Quartet for the End of Time

January 15, 1941, a light rain descending on Stalag VIII-A: Jean le Boulaire on violin, Henri Akoka on clarinet, Etienne Pasquier on cello. The composer, Oliver Messiaen, plays piano. How to express the mystical truths of Catholicism in the rhythm of musical movement: bird song, Hindu talas, numerical formulas, ancient Greek meters, Gregorian chant. All rhythms that avoid–and thus transcend–the simple repeated pulse, the dance of the body, the beat of this world, the human heart. “In a present eternity,” Messiaen wrote, “I glimpse infinite life unbounded by time or space.” An audience of 400 prisoners and guards. Kant’s categories of time and space belong to their realm: the human, not the divine. Crystal Liturgy, the first movement, is an awakening of birds before dawn. The clarinet is Messiaen’s blackbird, its constant motion as mellow as rain as rapid as machine guns in cities. To be a bird who can improvise songs like that. To be a plane who might drop bombs. (The eternal question: Does God exists in the camps? If God exists while the quartet plays, only God can see how Henri Akoka will later disguise himself as an Arab, escape the camp with his clarinet in tow.) The violin as nightingale sings softly and way up high, mostly repeated notes, a few at a time. Chords appear on the piano suspended out of time. Two guards and three prisoners think: these are the sounds of memory, mystery.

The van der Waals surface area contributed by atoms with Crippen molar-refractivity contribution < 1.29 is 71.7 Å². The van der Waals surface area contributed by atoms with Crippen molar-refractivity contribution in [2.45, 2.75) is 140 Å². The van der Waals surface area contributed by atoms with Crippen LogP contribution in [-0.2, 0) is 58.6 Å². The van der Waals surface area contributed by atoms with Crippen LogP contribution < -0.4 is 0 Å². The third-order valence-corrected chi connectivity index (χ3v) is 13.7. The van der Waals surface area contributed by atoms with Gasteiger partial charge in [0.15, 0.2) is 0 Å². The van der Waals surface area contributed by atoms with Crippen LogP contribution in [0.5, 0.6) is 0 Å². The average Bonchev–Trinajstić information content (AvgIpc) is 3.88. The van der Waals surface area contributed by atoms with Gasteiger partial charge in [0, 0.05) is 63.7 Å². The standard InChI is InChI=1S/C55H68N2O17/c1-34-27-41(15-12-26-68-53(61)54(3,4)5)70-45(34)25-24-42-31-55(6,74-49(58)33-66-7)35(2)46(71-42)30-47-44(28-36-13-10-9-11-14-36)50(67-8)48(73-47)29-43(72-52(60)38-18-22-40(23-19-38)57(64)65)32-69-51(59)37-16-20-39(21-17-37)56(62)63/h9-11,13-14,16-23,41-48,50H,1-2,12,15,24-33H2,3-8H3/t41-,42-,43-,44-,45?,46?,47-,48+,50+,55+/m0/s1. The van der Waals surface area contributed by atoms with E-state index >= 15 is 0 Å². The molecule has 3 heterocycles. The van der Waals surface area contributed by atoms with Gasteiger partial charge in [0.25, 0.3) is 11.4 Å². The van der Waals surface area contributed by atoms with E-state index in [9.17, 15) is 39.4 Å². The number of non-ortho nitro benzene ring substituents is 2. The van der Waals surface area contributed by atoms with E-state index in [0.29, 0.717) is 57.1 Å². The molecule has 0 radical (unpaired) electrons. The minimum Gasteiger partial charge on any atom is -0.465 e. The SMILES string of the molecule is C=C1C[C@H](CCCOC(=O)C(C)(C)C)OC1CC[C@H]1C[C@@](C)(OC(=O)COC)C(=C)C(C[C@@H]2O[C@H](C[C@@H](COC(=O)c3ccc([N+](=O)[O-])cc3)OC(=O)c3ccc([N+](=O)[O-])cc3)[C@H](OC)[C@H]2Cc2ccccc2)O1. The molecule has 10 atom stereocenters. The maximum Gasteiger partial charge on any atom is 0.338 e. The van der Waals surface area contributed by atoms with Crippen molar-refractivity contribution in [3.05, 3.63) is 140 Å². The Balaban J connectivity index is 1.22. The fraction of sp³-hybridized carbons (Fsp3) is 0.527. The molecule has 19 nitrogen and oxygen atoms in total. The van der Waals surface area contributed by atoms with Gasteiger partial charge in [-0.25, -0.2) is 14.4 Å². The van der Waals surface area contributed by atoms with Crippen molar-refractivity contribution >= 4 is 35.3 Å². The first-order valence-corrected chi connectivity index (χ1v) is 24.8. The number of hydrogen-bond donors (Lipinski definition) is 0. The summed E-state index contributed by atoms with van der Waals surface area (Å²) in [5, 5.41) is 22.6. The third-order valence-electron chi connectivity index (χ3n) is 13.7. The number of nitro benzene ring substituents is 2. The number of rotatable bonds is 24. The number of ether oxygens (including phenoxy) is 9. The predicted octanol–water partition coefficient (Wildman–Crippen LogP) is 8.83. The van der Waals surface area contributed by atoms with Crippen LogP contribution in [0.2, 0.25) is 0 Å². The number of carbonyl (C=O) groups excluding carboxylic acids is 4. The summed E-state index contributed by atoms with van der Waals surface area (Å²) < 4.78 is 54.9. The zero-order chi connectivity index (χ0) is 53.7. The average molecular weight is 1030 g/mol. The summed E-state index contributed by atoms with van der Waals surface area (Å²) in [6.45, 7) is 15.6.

The featured artwork is by David Harland, an architect who attended and sketched this July 2022 performance of Messiaen’s Quartet for the End of Time at the Mildred B. Cooper Memorial Chapel in Bella Vista, Arkansas. The Symphony of Northwest Arkansas’ (SoNA) performance of this piece was dedicated to the brave citizens of Ukraine, during a dark time in their history. Featured SoNA Musicians include: Anne Watson (clarinet), Cristian Vega Martinez (violin), Michael Puryear (cello), and Kristine Olefsky (piano).

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